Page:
California farmer survey shows lost sales and income

Issue Date: May 6, 2020
By Dave Kranz

Lost markets and lost off-farm income related to the COVID-19 pandemic have proven doubly difficult for many California farmers and ranchers, according to a survey by the California Farm Bureau Federation.

More than half of the farmers responding to the voluntary survey said they had lost customers or sales due to COVID-19, and nearly half said they or someone in their immediate family had lost off-farm income.

"Just as in the rest of society, the effects of the pandemic have reverberated throughout rural California," CFBF President Jamie Johansson said. "There's no aspect of farming, ranching or agricultural business that has been spared."

CFBF and the Farm Employers Labor Service, a Farm Bureau affiliate, asked farmers and ranchers to respond to an online survey form between April 7 and April 21. More than 500 participated.

Nearly 57% of respondents said they had lost customers or sales during the pandemic. Of those farmers, more than half cited stay-at-home orders that had closed restaurants, company cafeterias and other customers' businesses. Farmers also pointed to reasons for lost sales including declines in exports, transportation difficulties, reduced packinghouse capacity, farmers market closures and customer concerns about the safety of direct sales.

Forty-two percent of responding farmers said they or a family member had lost off-farm income.

"Most farm and ranch households count on off-farm income to supplement what they earn from agriculture," Johansson said, "and have seen those jobs reduced at the same time as prices farmers and ranchers earn for many crops and commodities have fallen."

Of survey respondents who reported a drop in off-farm income, nearly 60% said jobs had become unavailable due to stay-at-home orders. Farmers said they or family members also saw off-farm income decline due to the need to care for children due to school and child-care closures.

About three-quarters of the responding farmers said they had been able to maintain operations so far, and had been able to avoid furloughing or laying off employees.

About one-third of respondents reported being unable to undertake routine planting, cultivation or crop-care activities due to lack of personal protective equipment.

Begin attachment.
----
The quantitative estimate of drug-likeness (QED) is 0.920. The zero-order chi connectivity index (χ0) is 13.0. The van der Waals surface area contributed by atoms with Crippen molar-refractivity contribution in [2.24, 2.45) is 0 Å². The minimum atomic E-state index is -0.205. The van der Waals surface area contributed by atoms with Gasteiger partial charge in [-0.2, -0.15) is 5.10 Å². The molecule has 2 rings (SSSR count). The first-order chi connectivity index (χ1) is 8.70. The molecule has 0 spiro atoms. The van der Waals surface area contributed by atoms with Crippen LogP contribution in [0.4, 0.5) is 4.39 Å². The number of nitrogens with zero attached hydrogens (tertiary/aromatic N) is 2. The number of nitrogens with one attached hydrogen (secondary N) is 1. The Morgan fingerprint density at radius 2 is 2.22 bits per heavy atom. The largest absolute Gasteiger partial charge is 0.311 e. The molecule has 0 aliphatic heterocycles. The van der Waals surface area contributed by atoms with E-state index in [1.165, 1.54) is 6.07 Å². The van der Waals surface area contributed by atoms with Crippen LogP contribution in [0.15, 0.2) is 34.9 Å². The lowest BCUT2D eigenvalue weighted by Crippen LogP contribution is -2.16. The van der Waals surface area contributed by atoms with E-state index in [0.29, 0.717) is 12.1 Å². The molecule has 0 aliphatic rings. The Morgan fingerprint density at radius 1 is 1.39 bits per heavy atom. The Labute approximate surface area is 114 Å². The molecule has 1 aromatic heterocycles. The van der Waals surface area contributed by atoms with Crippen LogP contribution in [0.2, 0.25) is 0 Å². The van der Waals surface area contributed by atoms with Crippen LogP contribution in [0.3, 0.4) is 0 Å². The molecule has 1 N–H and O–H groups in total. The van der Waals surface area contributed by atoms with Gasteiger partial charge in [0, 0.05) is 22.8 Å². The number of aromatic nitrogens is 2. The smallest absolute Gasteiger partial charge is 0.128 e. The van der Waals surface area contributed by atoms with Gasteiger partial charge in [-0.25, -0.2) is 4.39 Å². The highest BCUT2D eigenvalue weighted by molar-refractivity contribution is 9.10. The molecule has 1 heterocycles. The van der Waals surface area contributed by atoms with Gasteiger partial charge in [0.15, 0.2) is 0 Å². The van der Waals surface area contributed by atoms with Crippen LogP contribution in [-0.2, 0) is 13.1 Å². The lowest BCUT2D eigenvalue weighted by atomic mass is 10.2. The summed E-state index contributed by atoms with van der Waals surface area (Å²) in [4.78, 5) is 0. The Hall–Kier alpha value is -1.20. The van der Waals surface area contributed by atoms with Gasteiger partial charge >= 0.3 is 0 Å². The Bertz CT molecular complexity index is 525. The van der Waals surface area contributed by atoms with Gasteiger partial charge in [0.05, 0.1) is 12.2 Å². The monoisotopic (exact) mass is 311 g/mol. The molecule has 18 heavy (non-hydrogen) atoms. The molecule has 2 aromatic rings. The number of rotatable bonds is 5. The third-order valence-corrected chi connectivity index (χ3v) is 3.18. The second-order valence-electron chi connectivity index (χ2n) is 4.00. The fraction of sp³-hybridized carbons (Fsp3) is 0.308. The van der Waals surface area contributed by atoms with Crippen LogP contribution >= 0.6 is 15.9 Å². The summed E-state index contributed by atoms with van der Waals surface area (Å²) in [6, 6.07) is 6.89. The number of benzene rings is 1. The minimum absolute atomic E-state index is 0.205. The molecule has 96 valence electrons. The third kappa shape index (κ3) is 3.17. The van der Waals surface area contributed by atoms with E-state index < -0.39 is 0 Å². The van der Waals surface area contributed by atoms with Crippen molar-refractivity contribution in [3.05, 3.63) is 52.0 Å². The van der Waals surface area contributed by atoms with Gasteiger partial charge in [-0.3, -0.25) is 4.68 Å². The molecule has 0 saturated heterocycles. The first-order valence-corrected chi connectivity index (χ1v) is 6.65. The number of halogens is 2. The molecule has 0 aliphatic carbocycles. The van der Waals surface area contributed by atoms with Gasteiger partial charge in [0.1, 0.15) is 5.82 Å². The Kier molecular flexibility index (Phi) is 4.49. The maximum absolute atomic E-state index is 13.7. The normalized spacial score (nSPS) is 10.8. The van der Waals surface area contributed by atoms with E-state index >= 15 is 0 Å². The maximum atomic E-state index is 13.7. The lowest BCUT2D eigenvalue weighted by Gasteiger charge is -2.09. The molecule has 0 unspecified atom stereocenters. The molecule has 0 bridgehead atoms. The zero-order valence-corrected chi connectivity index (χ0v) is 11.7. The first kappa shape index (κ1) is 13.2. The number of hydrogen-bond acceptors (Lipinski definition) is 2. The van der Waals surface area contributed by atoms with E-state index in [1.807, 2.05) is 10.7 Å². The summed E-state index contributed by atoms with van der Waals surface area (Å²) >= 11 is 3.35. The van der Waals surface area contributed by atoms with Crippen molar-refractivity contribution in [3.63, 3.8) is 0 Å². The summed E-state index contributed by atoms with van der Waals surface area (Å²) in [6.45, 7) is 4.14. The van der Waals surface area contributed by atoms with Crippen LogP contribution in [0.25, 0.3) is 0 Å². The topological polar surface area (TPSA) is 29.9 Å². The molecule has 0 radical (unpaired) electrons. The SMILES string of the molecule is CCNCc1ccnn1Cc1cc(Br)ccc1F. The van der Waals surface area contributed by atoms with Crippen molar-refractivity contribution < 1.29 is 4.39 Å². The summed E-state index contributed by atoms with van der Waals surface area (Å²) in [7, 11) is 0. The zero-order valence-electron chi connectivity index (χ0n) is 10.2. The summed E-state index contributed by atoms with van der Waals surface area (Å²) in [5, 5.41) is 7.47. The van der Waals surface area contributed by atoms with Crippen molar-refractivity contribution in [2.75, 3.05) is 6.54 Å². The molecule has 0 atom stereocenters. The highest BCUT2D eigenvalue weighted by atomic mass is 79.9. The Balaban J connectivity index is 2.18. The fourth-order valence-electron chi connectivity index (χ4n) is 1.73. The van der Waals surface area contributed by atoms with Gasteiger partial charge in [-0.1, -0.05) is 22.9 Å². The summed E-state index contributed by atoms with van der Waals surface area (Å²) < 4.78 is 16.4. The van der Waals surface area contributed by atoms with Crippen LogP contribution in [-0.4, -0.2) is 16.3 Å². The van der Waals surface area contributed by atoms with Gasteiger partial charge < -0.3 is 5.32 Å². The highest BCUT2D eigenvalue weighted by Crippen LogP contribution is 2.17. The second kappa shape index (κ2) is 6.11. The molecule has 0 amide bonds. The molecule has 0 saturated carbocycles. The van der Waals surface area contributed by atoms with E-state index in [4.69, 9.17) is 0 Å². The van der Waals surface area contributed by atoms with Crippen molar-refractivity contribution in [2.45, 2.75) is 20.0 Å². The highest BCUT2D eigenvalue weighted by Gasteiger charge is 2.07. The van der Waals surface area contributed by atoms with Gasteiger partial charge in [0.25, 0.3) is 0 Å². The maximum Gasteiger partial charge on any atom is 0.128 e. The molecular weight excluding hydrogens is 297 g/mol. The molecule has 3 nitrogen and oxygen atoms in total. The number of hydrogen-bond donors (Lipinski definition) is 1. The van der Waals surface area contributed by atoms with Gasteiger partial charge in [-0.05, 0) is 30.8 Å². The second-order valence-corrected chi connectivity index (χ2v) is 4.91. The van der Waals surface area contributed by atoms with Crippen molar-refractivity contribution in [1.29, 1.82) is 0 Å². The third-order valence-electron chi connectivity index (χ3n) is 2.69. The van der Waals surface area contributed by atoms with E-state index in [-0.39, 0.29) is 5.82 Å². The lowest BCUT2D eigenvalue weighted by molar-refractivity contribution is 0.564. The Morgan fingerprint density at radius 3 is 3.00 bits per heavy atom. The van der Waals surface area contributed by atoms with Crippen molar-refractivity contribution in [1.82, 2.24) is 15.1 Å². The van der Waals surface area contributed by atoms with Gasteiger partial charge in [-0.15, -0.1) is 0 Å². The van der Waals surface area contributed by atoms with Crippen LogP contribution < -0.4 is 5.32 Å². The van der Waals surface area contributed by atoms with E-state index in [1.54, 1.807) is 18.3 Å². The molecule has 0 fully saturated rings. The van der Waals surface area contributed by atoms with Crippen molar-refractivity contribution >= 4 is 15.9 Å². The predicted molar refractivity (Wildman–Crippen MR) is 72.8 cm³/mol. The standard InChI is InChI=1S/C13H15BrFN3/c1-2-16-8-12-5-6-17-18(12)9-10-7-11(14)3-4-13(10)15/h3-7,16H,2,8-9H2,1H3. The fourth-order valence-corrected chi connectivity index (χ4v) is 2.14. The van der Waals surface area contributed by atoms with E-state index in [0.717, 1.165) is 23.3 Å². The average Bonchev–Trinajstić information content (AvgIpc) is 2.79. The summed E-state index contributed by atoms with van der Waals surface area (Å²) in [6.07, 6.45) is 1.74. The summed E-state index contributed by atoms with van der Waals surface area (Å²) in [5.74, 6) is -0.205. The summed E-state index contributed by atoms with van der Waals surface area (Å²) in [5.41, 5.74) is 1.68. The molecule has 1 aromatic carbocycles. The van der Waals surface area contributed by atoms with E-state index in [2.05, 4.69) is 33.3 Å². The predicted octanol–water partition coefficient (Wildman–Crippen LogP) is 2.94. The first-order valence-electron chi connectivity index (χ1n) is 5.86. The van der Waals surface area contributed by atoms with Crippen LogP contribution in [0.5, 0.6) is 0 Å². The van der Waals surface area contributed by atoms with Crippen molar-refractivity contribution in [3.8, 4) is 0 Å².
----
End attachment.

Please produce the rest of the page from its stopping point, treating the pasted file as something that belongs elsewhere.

"Most frequently, farmers mentioned difficulty in being able to acquire respiratory protection, such as N95 respirators," said Bryan Little, CFBF director of employment policy and FELS chief operating officer. "To a lesser degree, farmers said they had not been able to buy gloves, protective outerwear or eye protection required for certain on-farm operations."

Farmers responding to the survey who reported reducing operations or staff were asked to provide one or more reasons for doing so. More than 70% pointed to reduced business revenue or customer orders. Another one-quarter of those farmers cited unavailability of employees due to quarantine or shelter-at-home protocols.

Only 20% of participating farmers reported employees unable to work due to the stay-at-home orders. Among farmers who said one or more of their employees was unable to work, the top reason was because the employees were considered in a high-risk group for the novel coronavirus.

Employee absences related directly to the pandemic had interfered with typical, seasonal activities for 16% of the farmers responding to the survey. Forgone activities included harvest, pruning, weed control, farm maintenance and shipment of orders.

Reflecting chronic difficulty in hiring farm employees, only 21% of participating farmers whose workforce had decreased due to the pandemic said they had been able to recruit replacement employees—relying mainly on word of mouth in looking for additional help.

More than half of farmers responding to the survey said they had applied or would apply for COVID-19 aid through the U.S. Department of Agriculture, Small Business Administration or tax credits under the Families First Coronavirus Response Act.

"Farmers and ranchers are doing all they can to maintain essential activities and provide plentiful, safe food," Johansson said, "but there's no question the pandemic has put a strain on rural California. At local, state and federal levels, Farm Bureau will advocate for policies that ease that strain while assuring the health and safety of farmers, ranchers, their employees, families and customers."

To review the survey results, visit www.cfbf.com/impactsurvey.

(Dave Kranz is editor of Ag Alert. He may be contacted at dkranz@cfbf.com.)

Permission for use is granted, however, credit must be made to the California Farm Bureau Federation when reprinting this item.




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